Did you approach the people in Being the Queen in a specific way at all? Did you have a chance to do character themes?
That’s a great question! It’s common practice to have numerous themes. In Primates for example, we had at least 2 that we would use all over the score. For Being The Queen that was not the case at all.
Being The Queen had a single theme – dedicated to Her Majesty Queen Elisabeth II, and the whole score sort of evolved from that initial piece of music I wrote. Russell Emanuel, Bleeding Fingers Music CEO and score producer alongside Hans, loves to start on a project by writing a theme suite. So we worked on that first and then were very happy to see that the client loved it right away! Although there weren’t any other Leitmotif themes for other characters, I would use the Queen’s theme and put it in a different dress for specific scenes. There’s a dark version of it, a triumphant one, and one that sounds rather reflective and minimal. That really helped in telling her story. It’s the same person, but going through so much! It’s actually incredible to see how much Queen Elisabeth II has lived through. In the film, you see her being admired, you see her prevail, and you see her being strong. But there’s a different side as well, telling about her misfortunes, disasters and conflicts within the royal family. The theme needed to be able to reflect all of that, and I’m really glad it worked out so well.
What were some of the other challenges you encountered with Primates? How did you overcome them?
Sound. For Primates, we didn’t want to go big in terms of ensemble size, and in addition to that, we really wanted to make sure the score sounds fresh and new, almost pop-music like. Still, of course it had to be tied to the concept of the show and needed to be connected to it on a philosophical level I’d say. So we sat down with Russell and started browsing ideas. One interesting fact about primates is that they are the only order of animals with a unique capability to use their hands to grasp objects and use them as tools. Primates’ hands have the most sensitive touch and have advanced dexterity. We got inspired by this idea and incorporated hand percussion (snaps, claps) in our score. Bouncing off this idea, we thought about integrating ASMR techniques into our instrumentation to add to the feeling of intimacy of the subject. We found that these two elements worked so well together and helped encapsulate the nature of primate life. With these ideas, we landed on a contemporary and more intimate take on the show’s music. We went small when the norm for nature documentary music was to go big. We believe we succeeded in tackling the common conundrum of thinking outside the box without departing from what is commercially acceptable.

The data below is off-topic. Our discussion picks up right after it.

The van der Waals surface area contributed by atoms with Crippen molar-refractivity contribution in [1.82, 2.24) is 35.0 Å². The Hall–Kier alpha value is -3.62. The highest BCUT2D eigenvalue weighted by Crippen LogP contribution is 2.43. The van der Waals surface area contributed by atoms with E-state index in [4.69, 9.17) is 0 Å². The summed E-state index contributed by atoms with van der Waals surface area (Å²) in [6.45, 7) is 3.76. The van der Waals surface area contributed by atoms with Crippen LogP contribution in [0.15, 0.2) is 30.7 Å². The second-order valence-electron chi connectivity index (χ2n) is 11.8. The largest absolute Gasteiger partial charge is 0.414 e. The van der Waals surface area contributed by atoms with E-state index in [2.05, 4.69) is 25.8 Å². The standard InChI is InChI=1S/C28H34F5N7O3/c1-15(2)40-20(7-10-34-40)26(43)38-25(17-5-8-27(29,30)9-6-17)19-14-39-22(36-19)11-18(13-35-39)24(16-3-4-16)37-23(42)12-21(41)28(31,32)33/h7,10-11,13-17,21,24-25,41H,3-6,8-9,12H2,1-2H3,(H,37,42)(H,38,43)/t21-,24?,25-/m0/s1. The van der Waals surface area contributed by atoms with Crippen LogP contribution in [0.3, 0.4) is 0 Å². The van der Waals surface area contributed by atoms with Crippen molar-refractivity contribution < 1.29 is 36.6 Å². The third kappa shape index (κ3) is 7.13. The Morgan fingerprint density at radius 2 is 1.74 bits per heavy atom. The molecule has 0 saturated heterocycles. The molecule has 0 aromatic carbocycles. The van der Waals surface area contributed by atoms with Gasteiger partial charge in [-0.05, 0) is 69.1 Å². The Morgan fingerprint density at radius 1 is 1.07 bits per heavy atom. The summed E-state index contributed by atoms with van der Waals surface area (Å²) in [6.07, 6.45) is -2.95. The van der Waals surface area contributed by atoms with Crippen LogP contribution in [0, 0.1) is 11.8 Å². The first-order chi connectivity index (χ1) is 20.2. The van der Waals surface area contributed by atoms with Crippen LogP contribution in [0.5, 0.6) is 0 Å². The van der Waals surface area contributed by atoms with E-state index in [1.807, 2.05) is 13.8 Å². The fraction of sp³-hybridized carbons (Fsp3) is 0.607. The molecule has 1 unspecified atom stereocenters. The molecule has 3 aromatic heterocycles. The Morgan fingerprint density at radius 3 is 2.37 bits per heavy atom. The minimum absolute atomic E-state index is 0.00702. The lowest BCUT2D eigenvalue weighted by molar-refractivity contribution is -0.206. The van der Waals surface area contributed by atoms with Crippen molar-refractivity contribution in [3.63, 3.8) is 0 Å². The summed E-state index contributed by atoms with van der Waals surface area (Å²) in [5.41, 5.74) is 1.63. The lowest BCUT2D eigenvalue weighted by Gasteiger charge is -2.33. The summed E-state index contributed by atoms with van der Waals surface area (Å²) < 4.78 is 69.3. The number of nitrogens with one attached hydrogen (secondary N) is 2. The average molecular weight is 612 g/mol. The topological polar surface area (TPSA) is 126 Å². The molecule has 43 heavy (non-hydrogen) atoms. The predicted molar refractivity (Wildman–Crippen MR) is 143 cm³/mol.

What are some of your other favorite past projects?
One thing I love about working at Bleeding Fingers Music is the variety of projects that I get to work on. I actually was involved in a few other Natural History shows: Last year I teamed up with James Everingham from BFM and we scored NatGeo’s Expedition Everest. Then I wrote additional music on Planet Earth: A Celebration, alongside Hans and Jacob Shea from BFM, featuring Sir David Attenborough, one of my idols, really! History Channel’s “Black Patriots” was a great show to work on as well. All these projects require tailor made music and are so different from each other. It’s always a challenge, but a fun and rewarding one.
What else is happening next in your world?
From what I can tell it’s gonna be a busy year! There’s one project I’m excited about in particular – there will be announcements soon I hope!
Due to the pandemic I wasn’t really able to go home for a while, so besides work, that’s something that I’m excited about. After almost 2 years, I’ll be able to reconnect with my family in Austria.